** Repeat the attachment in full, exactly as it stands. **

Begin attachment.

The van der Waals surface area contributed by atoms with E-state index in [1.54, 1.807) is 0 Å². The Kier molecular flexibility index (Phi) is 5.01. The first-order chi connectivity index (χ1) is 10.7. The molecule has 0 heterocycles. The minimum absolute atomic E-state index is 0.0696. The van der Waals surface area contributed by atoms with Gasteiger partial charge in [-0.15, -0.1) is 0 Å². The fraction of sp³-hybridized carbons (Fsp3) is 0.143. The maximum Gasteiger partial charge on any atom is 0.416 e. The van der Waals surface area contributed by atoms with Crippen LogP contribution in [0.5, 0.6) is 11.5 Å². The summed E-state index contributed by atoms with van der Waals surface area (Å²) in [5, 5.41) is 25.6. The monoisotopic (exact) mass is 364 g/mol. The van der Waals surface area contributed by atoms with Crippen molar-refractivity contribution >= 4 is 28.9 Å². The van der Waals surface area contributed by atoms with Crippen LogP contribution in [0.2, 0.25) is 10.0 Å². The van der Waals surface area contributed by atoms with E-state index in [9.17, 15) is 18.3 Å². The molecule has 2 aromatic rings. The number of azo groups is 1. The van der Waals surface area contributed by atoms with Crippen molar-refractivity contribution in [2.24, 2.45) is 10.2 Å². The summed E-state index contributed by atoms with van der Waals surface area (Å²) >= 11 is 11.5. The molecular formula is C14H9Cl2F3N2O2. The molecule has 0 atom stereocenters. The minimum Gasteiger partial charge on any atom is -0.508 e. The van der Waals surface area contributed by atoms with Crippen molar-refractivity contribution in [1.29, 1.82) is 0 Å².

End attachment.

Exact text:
The van der Waals surface area contributed by atoms with E-state index in [1.54, 1.807) is 0 Å². The Kier molecular flexibility index (Phi) is 5.01. The first-order chi connectivity index (χ1) is 10.7. The molecule has 0 heterocycles. The minimum absolute atomic E-state index is 0.0696. The van der Waals surface area contributed by atoms with Gasteiger partial charge in [-0.15, -0.1) is 0 Å². The fraction of sp³-hybridized carbons (Fsp3) is 0.143. The maximum Gasteiger partial charge on any atom is 0.416 e. The van der Waals surface area contributed by atoms with Crippen LogP contribution in [0.5, 0.6) is 11.5 Å². The summed E-state index contributed by atoms with van der Waals surface area (Å²) in [5, 5.41) is 25.6. The monoisotopic (exact) mass is 364 g/mol. The van der Waals surface area contributed by atoms with Crippen molar-refractivity contribution >= 4 is 28.9 Å². The van der Waals surface area contributed by atoms with Crippen LogP contribution in [0.2, 0.25) is 10.0 Å². The van der Waals surface area contributed by atoms with E-state index in [9.17, 15) is 18.3 Å². The molecule has 2 aromatic rings. The number of azo groups is 1. The van der Waals surface area contributed by atoms with Crippen molar-refractivity contribution in [2.24, 2.45) is 10.2 Å². The summed E-state index contributed by atoms with van der Waals surface area (Å²) >= 11 is 11.5. The molecular formula is C14H9Cl2F3N2O2. The molecule has 0 atom stereocenters. The minimum Gasteiger partial charge on any atom is -0.508 e. The van der Waals surface area contributed by atoms with Crippen molar-refractivity contribution in [1.29, 1.82) is 0 Å².